Singing from 16th century choir books

The activities described in this article took place before the coronacris in The Netherlands.

An audience of curious onlookers is quickly gathering. Here in the archives of Erfgoed Leiden, the heritage institute for the region of Leiden, the air is filled with the sound of singing. What is going on? A group of students from the Royal Conservatoire are bringing the treasures of the archive to life as they sing from an original choir book from the collection of Leiden’s Pieterskerk.

According to the archivists, the students are probably the first musicians to sing directly from the manuscript since the Iconoclastic Fury during the Reformation. The singers are members of a club formed by twenty students from the Royal Conservatoire, who meet every week to study and sing historical vocal repertoire from the original notation. The diverse group is made up of instrumentalists from the Early Music department and vocalists from the Early Music and Classical departments. The course material is completely new to at least two-thirds of the students.

The club is led by Tim Braithwaite. Tim is a singer and a teacher at the Royal Conservatoire, whose classes include ‘Historical Development of Singing’, a compulsory course for all vocal studies students. In addition to his teaching, he is currently completing his Master’s studies in Early Music Theory. ‘Last year I was a teaching assistant in the elective “Franco-Flemish polyphony,” which covers vocal music from the 15th and 16th centuries. The course is not on the syllabus this year, but the students and I were very interested in continuing to study the subject.’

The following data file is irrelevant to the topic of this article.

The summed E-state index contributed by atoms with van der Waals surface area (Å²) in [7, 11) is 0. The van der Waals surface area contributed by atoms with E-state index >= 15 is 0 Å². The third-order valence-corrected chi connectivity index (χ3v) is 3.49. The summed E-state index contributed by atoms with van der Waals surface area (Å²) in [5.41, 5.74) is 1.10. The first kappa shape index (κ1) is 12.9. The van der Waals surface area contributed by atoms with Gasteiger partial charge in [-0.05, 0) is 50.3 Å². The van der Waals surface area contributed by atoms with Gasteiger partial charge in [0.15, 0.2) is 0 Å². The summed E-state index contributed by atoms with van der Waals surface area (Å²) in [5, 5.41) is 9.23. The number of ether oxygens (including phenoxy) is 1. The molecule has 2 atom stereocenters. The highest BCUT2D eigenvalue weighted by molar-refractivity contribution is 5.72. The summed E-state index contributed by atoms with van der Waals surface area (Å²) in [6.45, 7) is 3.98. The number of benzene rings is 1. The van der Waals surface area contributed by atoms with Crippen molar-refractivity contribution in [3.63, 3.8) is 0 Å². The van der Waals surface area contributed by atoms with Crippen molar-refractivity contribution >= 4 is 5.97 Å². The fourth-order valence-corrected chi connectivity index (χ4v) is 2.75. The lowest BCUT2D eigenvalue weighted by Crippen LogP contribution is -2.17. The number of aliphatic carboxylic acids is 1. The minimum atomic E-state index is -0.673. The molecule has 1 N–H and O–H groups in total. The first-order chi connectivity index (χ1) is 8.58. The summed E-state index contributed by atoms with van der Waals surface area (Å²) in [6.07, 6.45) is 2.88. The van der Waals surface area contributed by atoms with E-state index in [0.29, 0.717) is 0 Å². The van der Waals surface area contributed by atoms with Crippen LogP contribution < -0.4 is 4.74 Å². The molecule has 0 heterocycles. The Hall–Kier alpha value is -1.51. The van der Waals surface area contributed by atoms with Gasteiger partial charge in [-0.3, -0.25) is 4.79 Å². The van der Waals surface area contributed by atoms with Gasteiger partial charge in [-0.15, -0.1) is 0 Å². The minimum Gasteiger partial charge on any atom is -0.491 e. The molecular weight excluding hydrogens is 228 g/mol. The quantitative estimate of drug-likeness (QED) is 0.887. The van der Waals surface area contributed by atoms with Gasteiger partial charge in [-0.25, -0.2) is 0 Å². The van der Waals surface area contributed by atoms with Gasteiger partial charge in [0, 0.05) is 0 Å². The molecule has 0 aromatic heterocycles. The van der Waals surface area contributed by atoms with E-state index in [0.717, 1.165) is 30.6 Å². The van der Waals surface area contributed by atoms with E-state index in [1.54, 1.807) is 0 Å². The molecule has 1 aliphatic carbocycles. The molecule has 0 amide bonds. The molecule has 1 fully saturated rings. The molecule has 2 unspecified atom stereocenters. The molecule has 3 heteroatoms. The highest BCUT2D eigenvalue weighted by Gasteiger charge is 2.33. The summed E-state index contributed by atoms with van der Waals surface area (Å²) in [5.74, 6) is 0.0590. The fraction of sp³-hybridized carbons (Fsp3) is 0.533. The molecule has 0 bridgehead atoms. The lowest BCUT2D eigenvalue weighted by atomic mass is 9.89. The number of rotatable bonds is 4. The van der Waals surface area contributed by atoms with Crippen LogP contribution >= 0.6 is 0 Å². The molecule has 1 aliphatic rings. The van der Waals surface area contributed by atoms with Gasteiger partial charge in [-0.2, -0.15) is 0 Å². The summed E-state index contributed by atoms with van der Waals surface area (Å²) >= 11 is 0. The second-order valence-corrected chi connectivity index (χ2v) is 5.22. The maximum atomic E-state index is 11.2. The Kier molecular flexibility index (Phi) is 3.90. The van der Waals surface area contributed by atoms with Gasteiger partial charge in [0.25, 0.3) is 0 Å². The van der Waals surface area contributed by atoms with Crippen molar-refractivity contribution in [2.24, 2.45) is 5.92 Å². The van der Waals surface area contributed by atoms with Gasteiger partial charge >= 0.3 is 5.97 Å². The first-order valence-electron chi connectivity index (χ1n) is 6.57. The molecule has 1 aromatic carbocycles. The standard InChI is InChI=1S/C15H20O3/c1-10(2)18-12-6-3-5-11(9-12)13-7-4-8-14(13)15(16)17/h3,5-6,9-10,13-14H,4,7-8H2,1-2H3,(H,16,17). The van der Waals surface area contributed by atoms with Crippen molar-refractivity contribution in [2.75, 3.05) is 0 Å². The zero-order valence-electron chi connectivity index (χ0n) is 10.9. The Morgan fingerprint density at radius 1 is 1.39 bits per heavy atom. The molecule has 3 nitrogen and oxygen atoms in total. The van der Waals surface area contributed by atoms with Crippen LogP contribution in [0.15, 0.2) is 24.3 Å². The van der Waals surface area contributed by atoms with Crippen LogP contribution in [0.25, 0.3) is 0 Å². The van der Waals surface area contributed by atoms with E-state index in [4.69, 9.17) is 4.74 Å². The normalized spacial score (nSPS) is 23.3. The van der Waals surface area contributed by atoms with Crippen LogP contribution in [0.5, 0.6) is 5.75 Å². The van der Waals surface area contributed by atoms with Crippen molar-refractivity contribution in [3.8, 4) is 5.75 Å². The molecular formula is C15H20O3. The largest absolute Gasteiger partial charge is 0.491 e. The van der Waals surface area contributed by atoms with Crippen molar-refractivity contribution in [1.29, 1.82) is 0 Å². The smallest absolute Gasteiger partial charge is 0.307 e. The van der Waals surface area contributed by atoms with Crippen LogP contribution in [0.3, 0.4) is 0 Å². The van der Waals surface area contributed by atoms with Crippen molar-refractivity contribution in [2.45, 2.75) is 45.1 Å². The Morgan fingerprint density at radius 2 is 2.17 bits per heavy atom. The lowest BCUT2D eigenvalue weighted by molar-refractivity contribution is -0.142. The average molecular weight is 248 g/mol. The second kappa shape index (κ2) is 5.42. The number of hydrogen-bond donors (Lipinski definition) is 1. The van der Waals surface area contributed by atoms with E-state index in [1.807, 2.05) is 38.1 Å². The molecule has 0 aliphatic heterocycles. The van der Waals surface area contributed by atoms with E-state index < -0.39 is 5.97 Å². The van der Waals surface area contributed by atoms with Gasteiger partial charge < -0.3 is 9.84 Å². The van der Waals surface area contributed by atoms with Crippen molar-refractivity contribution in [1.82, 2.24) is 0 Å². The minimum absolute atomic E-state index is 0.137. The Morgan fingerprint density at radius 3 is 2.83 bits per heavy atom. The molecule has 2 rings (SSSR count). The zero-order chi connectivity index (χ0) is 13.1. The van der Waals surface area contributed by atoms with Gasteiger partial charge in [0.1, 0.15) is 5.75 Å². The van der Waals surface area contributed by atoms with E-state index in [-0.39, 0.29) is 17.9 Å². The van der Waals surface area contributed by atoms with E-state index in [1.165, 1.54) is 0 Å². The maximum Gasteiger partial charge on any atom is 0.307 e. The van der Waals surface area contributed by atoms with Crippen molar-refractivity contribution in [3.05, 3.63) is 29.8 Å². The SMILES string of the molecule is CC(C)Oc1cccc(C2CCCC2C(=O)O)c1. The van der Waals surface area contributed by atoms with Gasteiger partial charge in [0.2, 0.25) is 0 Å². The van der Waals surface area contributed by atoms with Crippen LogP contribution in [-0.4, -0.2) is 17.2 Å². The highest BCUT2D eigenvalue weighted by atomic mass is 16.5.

And so a club was born. Their chosen theme this year is music from Dutch sources, with a focus on choir books in Den Bosch and Leiden. ‘Both archives are extensively digitised. The music can be found online and downloaded. However, since Leiden is so close to The Hague I had the idea of bringing the students here to sing directly from the original choir book. I sent an e-mail to the archives and they agreed immediately.’ In the archives in Leiden,the students were able to experience for themselves what it was like to sing from choir books in the 15th and 16th centuries. Tim: ‘What immediately stands out is how the choir is arranged. The choir book is large enough for everyone to read from it, so the singers are all clustered around it. This creates a real feeling of making music together.’

‘I am really grateful for the enthusiasm shown for this project, not only by the students, who are taking part on a purely voluntary basis – they do not earn any credits for it – but also by the archives, which greeted us with open arms. Indeed, we have even begun discussing hypothetical plans for future projects such as the possibility of arranging a concert from the books themselves.’ When he has completed his Master’s, Tim will continue to teach at the Royal Conservatoire, alongside his work as a singer and a researcher.

Video: Erfgoed Leiden made a video of the students while singing